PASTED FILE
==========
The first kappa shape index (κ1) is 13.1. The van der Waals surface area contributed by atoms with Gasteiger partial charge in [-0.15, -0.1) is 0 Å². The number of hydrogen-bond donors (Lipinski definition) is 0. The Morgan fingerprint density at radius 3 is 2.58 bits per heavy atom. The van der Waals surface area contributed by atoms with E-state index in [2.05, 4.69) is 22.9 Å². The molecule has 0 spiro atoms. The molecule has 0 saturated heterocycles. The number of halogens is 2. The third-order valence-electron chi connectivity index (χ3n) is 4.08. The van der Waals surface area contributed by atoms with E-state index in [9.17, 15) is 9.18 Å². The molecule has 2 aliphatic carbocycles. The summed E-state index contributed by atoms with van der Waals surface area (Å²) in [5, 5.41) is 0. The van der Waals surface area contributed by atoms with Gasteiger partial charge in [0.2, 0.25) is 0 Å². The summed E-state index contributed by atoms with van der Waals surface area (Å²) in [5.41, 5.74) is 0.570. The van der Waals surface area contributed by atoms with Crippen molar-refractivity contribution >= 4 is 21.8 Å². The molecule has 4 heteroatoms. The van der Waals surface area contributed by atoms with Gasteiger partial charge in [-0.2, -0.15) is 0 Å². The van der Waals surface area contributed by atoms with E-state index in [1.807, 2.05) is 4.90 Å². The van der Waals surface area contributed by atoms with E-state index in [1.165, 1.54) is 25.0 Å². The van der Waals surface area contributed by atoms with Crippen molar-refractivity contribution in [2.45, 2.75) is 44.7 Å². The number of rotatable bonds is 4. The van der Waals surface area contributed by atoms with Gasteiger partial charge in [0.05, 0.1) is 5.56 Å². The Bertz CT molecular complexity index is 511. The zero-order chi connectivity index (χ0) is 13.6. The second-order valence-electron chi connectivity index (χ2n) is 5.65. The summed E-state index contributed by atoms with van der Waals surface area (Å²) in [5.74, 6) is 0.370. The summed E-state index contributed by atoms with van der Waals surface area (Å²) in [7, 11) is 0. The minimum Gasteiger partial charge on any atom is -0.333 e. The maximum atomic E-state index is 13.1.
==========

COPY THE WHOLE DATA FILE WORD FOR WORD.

The first kappa shape index (κ1) is 13.1. The van der Waals surface area contributed by atoms with Gasteiger partial charge in [-0.15, -0.1) is 0 Å². The number of hydrogen-bond donors (Lipinski definition) is 0. The Morgan fingerprint density at radius 3 is 2.58 bits per heavy atom. The van der Waals surface area contributed by atoms with E-state index in [2.05, 4.69) is 22.9 Å². The molecule has 0 spiro atoms. The molecule has 0 saturated heterocycles. The number of halogens is 2. The third-order valence-electron chi connectivity index (χ3n) is 4.08. The van der Waals surface area contributed by atoms with E-state index in [9.17, 15) is 9.18 Å². The molecule has 2 aliphatic carbocycles. The summed E-state index contributed by atoms with van der Waals surface area (Å²) in [5, 5.41) is 0. The van der Waals surface area contributed by atoms with Gasteiger partial charge in [0.2, 0.25) is 0 Å². The summed E-state index contributed by atoms with van der Waals surface area (Å²) in [5.41, 5.74) is 0.570. The van der Waals surface area contributed by atoms with Crippen molar-refractivity contribution >= 4 is 21.8 Å². The molecule has 4 heteroatoms. The van der Waals surface area contributed by atoms with Gasteiger partial charge in [-0.2, -0.15) is 0 Å². The van der Waals surface area contributed by atoms with E-state index in [1.807, 2.05) is 4.90 Å². The van der Waals surface area contributed by atoms with E-state index in [1.165, 1.54) is 25.0 Å². The van der Waals surface area contributed by atoms with Crippen molar-refractivity contribution in [2.45, 2.75) is 44.7 Å². The number of rotatable bonds is 4. The van der Waals surface area contributed by atoms with Gasteiger partial charge in [0.05, 0.1) is 5.56 Å². The Bertz CT molecular complexity index is 511. The zero-order chi connectivity index (χ0) is 13.6. The second-order valence-electron chi connectivity index (χ2n) is 5.65. The summed E-state index contributed by atoms with van der Waals surface area (Å²) in [5.74, 6) is 0.370. The summed E-state index contributed by atoms with van der Waals surface area (Å²) in [7, 11) is 0. The minimum Gasteiger partial charge on any atom is -0.333 e. The maximum atomic E-state index is 13.1.